In addition, it is critical to ensure that youth can access inclusive supports that are sensitive and responsive to their race, ethnicity, gender, gender orientation, and LGBTQIA+ identity. For staff to serve youth most effectively, it is essential that they become more aware of their own biases and attitudes; enhance their knowledge about youth experiences, beliefs, and values; and increasing their comfort and skills in talking to youth about the role of race, ethnicity, gender, and sexual orientation in service delivery. Establishing culturally responsive practices can mitigate the effects of disparity and disproportionality that persist in the JJ system. These practices include collecting and analyzing data to inform structured decision making in JJ, developing community-based alternatives to residential placement, enhancing culturally and linguistically informed services, and improving relationships between youth and law enforcement.

Finally, JJ agencies must have appropriate knowledge of and sensitivity to the potential impact of trauma on the well-being of youth, and should adopt a trauma-informed approach to JJ service provision.

Effects of COVID-19 on the juvenile justice system

The infographic below offers eight ways for JJ administrators to mitigate pandemic-related trauma and support resilience in youth affected by COVID-19.

Eight ways JJ administrators can promote resilience and healing in response to pandemics

1. Develop and implement clear and comprehensive agency policies, procedures, and infrastructure that are trauma-informed and prioritize the emotional and physical safety of youth.

2. Establish pandemic-specific contingency plans and policies that align with a trauma-informed approach.

3. Establish inclusive agency policies and practices that address the unique needs of youth.

4. Limit detention or institutionalization to only youth who pose considerable risk to public safety, and/or youth who have therapeutic needs that can only be addressed in residential settings.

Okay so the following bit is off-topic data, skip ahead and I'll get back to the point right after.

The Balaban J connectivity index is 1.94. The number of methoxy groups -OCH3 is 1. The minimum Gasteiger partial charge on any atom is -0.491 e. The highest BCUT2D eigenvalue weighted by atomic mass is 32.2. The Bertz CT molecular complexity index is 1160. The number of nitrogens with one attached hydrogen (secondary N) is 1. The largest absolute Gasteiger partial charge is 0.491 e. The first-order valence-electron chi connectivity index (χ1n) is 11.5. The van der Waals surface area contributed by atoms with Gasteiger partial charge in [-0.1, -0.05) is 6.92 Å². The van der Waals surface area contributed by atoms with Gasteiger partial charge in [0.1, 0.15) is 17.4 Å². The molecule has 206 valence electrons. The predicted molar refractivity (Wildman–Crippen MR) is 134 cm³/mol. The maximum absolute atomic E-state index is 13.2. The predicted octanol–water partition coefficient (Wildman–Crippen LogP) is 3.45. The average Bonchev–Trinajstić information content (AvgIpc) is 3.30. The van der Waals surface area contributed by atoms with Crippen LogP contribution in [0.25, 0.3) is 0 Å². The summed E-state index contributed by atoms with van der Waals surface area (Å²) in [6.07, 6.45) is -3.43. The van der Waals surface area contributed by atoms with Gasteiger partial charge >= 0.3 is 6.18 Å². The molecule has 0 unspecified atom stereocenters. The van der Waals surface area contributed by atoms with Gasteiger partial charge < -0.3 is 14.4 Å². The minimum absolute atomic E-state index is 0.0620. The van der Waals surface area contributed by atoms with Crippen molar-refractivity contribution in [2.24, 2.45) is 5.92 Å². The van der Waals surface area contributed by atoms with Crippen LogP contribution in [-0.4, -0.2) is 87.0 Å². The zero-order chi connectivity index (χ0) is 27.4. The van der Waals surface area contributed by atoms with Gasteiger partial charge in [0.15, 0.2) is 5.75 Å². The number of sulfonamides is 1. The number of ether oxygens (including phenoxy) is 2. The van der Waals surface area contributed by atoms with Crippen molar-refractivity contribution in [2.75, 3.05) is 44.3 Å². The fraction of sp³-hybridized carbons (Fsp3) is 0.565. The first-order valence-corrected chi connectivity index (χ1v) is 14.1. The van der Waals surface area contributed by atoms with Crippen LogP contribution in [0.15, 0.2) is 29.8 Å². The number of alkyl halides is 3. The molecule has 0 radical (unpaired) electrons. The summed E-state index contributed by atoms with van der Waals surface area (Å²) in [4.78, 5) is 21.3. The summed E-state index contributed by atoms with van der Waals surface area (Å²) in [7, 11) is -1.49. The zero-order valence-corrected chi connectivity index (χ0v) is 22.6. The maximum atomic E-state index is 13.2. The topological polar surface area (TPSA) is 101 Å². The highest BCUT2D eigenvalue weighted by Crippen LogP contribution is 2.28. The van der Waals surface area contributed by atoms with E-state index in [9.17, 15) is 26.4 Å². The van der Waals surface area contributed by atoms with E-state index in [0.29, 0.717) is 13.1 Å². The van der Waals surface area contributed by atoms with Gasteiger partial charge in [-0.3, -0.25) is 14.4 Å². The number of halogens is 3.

5. For youth who are institutionalized, do not use solitary confinement for medical isolation or social distancing; this can exacerbate existing mental health issues and trigger memories of past trauma.

  • Allow for healthy means of social distancing, such as increased time outdoors and staggered meals.
  • Identify supportive and therapeutic activities for youth when group activities cannot be adapted to fit social distancing and health guidelines.
  • Establish safety and health procedures within JJ facilities and provide resources such as COVID-19 testing, soap and hygiene products, and cleaning products.

6. For youth under community supervision, adjust community supervision requirements and processes in response to the unique challenges presented by COVID-19.

7. Help youth identify and maintain important social connections in their lives.

  • Support and help maintain social connections between youth and their families, friends, and communities to provide social support and ongoing information about their safety.
  • For youth in institutional settings, identify creative methods (and flexibility in agency operations) to help them connect with family members, peers, attorneys, and other social supports (e.g., increased virtual visits and emails).
  • Tailor strategies to the youth’s age and developmental stage.

8. Develop and implement a plan to address well-being among staff and leaders.

Additional Resources for Supporting Youth in the JJ System During COVID-19

Acknowledgements and disclaimer

This research was funded by the Annie E. Casey Foundation. We thank them for their support, particularly Mildred Johnson, but acknowledge that the findings and conclusions presented in this brief are those of the author(s) alone, and do not necessarily reflect the opinions of the Foundation. We also thank the youth and juvenile justice staff who participated in focus groups and key informant interviews to inform this brief.